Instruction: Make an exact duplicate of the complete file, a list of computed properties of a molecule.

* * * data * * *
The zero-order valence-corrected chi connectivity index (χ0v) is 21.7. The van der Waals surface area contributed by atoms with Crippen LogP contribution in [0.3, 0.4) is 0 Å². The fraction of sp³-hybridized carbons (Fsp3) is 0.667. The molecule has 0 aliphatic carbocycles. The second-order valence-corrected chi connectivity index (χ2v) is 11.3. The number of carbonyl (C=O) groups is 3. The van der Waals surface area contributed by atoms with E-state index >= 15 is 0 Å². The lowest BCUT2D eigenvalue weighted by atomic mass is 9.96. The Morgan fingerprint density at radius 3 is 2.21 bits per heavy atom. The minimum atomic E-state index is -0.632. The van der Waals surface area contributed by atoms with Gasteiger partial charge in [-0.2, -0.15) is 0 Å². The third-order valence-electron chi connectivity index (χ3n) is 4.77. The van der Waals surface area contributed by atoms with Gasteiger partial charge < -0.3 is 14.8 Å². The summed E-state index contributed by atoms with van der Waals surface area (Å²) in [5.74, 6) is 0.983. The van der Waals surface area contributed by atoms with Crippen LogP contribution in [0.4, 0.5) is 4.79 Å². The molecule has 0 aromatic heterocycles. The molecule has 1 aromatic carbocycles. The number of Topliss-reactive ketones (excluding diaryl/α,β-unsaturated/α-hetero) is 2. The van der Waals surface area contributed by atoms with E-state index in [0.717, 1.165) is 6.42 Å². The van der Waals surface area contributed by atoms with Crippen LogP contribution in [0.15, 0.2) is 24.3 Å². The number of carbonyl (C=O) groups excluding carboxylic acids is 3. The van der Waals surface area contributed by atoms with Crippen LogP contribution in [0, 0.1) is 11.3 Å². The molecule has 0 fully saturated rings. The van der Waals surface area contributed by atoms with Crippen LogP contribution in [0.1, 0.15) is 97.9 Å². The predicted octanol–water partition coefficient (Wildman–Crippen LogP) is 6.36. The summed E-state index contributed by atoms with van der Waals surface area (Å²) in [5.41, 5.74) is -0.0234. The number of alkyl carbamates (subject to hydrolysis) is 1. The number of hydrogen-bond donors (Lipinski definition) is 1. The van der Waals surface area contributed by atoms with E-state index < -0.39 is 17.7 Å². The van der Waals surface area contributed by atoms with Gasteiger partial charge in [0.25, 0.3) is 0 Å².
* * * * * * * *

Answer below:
The zero-order valence-corrected chi connectivity index (χ0v) is 21.7. The van der Waals surface area contributed by atoms with Crippen LogP contribution in [0.3, 0.4) is 0 Å². The fraction of sp³-hybridized carbons (Fsp3) is 0.667. The molecule has 0 aliphatic carbocycles. The second-order valence-corrected chi connectivity index (χ2v) is 11.3. The number of carbonyl (C=O) groups is 3. The van der Waals surface area contributed by atoms with E-state index >= 15 is 0 Å². The lowest BCUT2D eigenvalue weighted by atomic mass is 9.96. The Morgan fingerprint density at radius 3 is 2.21 bits per heavy atom. The minimum atomic E-state index is -0.632. The van der Waals surface area contributed by atoms with Gasteiger partial charge in [-0.2, -0.15) is 0 Å². The third-order valence-electron chi connectivity index (χ3n) is 4.77. The van der Waals surface area contributed by atoms with Gasteiger partial charge < -0.3 is 14.8 Å². The summed E-state index contributed by atoms with van der Waals surface area (Å²) in [5.74, 6) is 0.983. The van der Waals surface area contributed by atoms with Crippen LogP contribution in [0.4, 0.5) is 4.79 Å². The molecule has 0 aromatic heterocycles. The molecule has 1 aromatic carbocycles. The number of Topliss-reactive ketones (excluding diaryl/α,β-unsaturated/α-hetero) is 2. The van der Waals surface area contributed by atoms with E-state index in [0.717, 1.165) is 6.42 Å². The van der Waals surface area contributed by atoms with Crippen LogP contribution in [0.15, 0.2) is 24.3 Å². The number of carbonyl (C=O) groups excluding carboxylic acids is 3. The van der Waals surface area contributed by atoms with Crippen LogP contribution in [0, 0.1) is 11.3 Å². The molecule has 0 fully saturated rings. The van der Waals surface area contributed by atoms with Crippen LogP contribution in [0.1, 0.15) is 97.9 Å². The predicted octanol–water partition coefficient (Wildman–Crippen LogP) is 6.36. The summed E-state index contributed by atoms with van der Waals surface area (Å²) in [5.41, 5.74) is -0.0234. The number of alkyl carbamates (subject to hydrolysis) is 1. The number of hydrogen-bond donors (Lipinski definition) is 1. The van der Waals surface area contributed by atoms with E-state index < -0.39 is 17.7 Å². The van der Waals surface area contributed by atoms with Gasteiger partial charge in [0.25, 0.3) is 0 Å².